Wee Dougie Alexander was on the BBC this morning talking about the cholera outbreak in Zimbabwe. He was boasting about the £10m of UK tax-payers money that he has given to various NGO’s and the UN to help bring relief in Zimbabwe. My question is why are we giving so much as one penny to Zimbabwe? The issues that afflict it all have a political origin in the shape of the marxist thug Robert Mugabe and it is for African leaders to deal with this – not British tax-payers. Does the BBC ever provide a platform for those who argue that throwing cash into Zimbabwe is an inappropriate use of our money? Dougie then moved on to discuss ….SHOCK HORROR “reform” of the UN. For a moment I paid attention. Was he going to launch a broadside on the serial and despicable anti-Israeli track record of the discredited UN? Nope. Was he going to tackle the UN’s pathetic failure to agree on a definition, never mind a response, to terrorism? Nope. Perhaps he was going to damn the UN for standing by when genocide occurs as in Rwanda and now Sudan? Nope. Instead wee Dougie was worried that the UN approach to climate change and delivering poverty relief could be less than ideal. Big deal. The BBC and the UN – both beyond criticism. Both beyond parody.
I was reading this BBC report which is little more than a PR item for those in the ever expanding poverty industry. Basically it just presents the little fantasy dreamed up by Unicef, Barnardo’s and co that there are “millions” of children here in the UK suffering from “poverty.” In a wonderful example of creative maths, they estimate that this could be almost 10% of the total UK population and..wait for it..up to 98% in some areas. Well, before we contact Band Aid to seek them to reform to re-record “Feed the World” (UK remix) maybe the BBC could try and find the space for those who dispute the phony statistics behind all this nonsense from these fatcat charities. They are retailing a liberal invention- “relative poverty” – and trying to pass it off as if it were real poverty. It is nothing of the kind. But why does the BBC only allow one side of this debate to be heard? The suggestion I make is that the liberals in the BBC are actually propagandising on behalf of the poverty hustlers and refuse to countenance another point of view.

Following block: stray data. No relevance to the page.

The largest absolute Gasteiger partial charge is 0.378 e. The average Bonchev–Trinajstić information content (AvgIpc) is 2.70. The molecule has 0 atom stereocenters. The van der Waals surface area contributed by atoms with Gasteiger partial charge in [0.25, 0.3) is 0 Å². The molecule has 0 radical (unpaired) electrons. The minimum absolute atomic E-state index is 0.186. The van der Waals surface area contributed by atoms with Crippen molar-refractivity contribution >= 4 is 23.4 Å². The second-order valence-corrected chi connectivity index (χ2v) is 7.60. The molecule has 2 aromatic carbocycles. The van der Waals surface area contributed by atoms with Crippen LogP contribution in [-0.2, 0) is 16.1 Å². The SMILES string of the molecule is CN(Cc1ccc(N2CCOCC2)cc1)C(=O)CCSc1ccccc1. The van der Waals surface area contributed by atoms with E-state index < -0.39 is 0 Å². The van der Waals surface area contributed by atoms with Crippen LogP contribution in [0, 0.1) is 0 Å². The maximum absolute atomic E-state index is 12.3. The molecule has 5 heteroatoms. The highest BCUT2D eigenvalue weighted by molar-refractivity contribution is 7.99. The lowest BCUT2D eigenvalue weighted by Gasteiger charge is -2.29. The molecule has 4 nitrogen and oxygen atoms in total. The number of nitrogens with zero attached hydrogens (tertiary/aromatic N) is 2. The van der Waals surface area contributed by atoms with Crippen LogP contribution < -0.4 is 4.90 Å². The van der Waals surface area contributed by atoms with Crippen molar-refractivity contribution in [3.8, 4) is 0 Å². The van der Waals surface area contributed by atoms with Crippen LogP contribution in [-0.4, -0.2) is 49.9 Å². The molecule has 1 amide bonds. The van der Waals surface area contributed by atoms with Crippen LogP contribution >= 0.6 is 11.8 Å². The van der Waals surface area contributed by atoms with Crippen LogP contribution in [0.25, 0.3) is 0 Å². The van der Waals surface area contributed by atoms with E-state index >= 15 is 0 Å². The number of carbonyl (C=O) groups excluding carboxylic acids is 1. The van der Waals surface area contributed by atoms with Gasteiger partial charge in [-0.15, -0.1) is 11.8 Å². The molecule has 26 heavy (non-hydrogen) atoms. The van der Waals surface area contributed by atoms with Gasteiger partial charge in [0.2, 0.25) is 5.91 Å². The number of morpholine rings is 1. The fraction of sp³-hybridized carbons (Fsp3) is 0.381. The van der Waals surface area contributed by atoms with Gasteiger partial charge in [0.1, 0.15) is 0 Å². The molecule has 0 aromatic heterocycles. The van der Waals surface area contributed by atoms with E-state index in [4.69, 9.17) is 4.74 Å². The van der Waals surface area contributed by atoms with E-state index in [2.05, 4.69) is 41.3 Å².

I listened to an item on BBC Radio 4 “Today” this morning just before 7am concerning how government is allegedly failing those MILLIONS of British children are living “in poverty” All the cliches were trotted out and for good effect the couple that the BBC interviewed – Elvis and Alex – even had one partner working but alas Elvis was on minimum wage. At no point did the BBC explain that what is measured these days is “relative poverty” – a leftist invention in recent years to allow them to beg for even more lavish public funds to alleviate a non-existent problem. A figure of an extra 2.7bn was bandied about as if it were nothing during this item. You can understand why the Poverty Industry is attracted to the BBC to pump out its propaganda – undiscerning transmission of faux statistics is the name of the poverty game and Auntie plays along.